EDITOR’s NOTE: This fall, BAMirror is chatting with recently appointed leaders of local arts organizations. Today we talk with Rebecca Sheriff, the new executive director of the Art Mission and Theater in downtown Binghamton. Sheriff, it should be noted, is a former reviewer for BAMirror.
By George Basler
With gas prices being the way they are, film enthusiasts should tip their hats to the Art Mission and Theater in downtown Binghamton.
Located at 61 Prospect Ave., the small, two-screen theater — with a total of 78 seats — shows independent, specialized and foreign films that normally don’t show up at the AMC Loews and Regal multiplexes. “It’s a great organization because it means people don’t have to travel to Ithaca or New York City to see films that otherwise might not be shown here,” said Rebecca Sheriff, the theater’s new executive director.
But while the theater has a unique role in the community, it also suffers from an awareness problem, Sheriff said. “A lot of people have just vaguely heard of it,” she said. “Part of it is that we’re kind of off on a little street. Except for a core group, it doesn’t occur to people to come here.”
Sheriff sees her role as working to change that. “We want to be a more integral part of the community and a place to go downtown for a cultural experience.” she said.
The 33-year-old Binghamton resident comes to the theater with a master’s degree in non-profit management, with a concentration in arts management, from Binghamton University. She served an internship with the Broome County Arts Council and worked as marketing and volunteer coordinator for ACCORD, a volunteer mediation program. The job with the Art Mission and Theater gives her a chance to pair her strong interest in the arts with skills in non-profit management, she said.
The Art Mission and Theater opened in May 2007 as the result of the merger of the Art Mission gallery in downtown Binghamton and the Art movie theater on the city’s South Side, which burned in 2004. The Prospect Avenue theater, which also features displays of local artists’ work in its lobby, is a renovated railroad hotel located across a parking lot from the Kilmer Building, home of Remlik’s Restaurant and The Goldsmith.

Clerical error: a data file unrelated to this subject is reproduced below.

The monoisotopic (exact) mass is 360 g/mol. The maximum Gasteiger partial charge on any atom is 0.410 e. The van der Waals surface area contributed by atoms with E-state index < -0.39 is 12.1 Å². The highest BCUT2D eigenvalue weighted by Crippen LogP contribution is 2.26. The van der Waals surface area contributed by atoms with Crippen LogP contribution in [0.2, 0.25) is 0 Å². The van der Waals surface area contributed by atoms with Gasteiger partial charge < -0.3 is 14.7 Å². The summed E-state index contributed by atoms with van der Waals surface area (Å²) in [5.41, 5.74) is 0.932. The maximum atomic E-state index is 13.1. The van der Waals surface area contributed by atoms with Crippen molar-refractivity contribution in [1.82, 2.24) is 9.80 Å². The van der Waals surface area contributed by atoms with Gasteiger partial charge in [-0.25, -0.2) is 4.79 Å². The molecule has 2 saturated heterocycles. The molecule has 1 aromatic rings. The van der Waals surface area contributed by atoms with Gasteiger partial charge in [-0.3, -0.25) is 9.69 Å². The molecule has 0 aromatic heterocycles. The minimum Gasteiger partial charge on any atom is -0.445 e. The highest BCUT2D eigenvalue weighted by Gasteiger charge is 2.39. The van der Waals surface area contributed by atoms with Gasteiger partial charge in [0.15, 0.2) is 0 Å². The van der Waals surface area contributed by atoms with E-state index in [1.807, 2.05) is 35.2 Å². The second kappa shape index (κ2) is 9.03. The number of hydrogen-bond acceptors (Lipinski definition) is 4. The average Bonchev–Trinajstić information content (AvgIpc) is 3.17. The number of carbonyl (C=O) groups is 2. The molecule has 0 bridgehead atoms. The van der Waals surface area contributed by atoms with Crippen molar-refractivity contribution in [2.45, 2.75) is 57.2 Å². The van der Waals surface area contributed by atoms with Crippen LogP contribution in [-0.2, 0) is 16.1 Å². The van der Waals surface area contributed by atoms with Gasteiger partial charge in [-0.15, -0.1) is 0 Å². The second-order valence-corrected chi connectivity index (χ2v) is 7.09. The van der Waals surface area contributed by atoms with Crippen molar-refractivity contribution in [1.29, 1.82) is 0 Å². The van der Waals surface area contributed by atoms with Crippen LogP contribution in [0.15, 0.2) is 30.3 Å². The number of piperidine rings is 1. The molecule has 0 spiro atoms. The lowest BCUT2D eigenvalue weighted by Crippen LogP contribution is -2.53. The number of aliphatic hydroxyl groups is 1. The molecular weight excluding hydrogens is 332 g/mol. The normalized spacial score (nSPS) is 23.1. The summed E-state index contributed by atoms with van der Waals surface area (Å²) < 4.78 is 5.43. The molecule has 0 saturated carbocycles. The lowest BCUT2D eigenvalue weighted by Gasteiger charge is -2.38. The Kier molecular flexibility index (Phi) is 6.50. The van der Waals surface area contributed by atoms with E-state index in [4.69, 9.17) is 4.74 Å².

The theater’s board of directors wants Sheriff to work on promoting the theater and increasing membership and donations, said Denny Ebert, chairman.
Sheriff puts it this way: “We’re growing from the start-up phase to the growing phase.”
One way to do this is to hold more special program and events, including conversations with filmmakers, Sheriff said. For example, the theater hosted a food tasting from Remlik’s paired with the screening of Dinner Rush, a highly-praised independent film starring Danny Aiello about a father-and-son relationship in a New York City restaurant.
Sheriff said the the theater is now working with a class at Binghamton University to stage a film festival in December. The students will plan and coordinate the festival as part of their coursework.
Attracting more Binghamton University students to theater, especially ones who now live in new student housing projects downtown, is one of her priorities, Sheriff said. She sees these students have been an untapped potential audience.
“We have a strong demographic with people over 50, but we want to be doing a lot more marketing toward BU students,” she said. This will include distributing flyers and making contact through social media.
“We really want to be a cinema center for the community. You can go to Regal but come here for independent and foreign films that are a little bit different,” Sheriff said.
Another priority for the the new executive director is increasing on-screen advertising. She sees this as a big opportunity for the theater. The theater is also planning its second annual food, wine and beer tasting event with a live auction for early next year.
Still, surviving as a small, independent theater isn’t easy. The Art Mission and Theater has to pay the same percentage of ticket sales to distributors as larger theaters, Sheriff said. The theater is also facing the expense of converting to digital projectors, which is the direction the industry is moving in, she said.
“People come here for the experience, the artwork and the ambiance,” she said. (The concession is also much cheaper that the local multiplexes. This is a personal selling point for me.)
“Come on down and check us out,” Sheriff said.
For more information on the Art Mission and Theater, visit the theater’s website: www.artmission.org.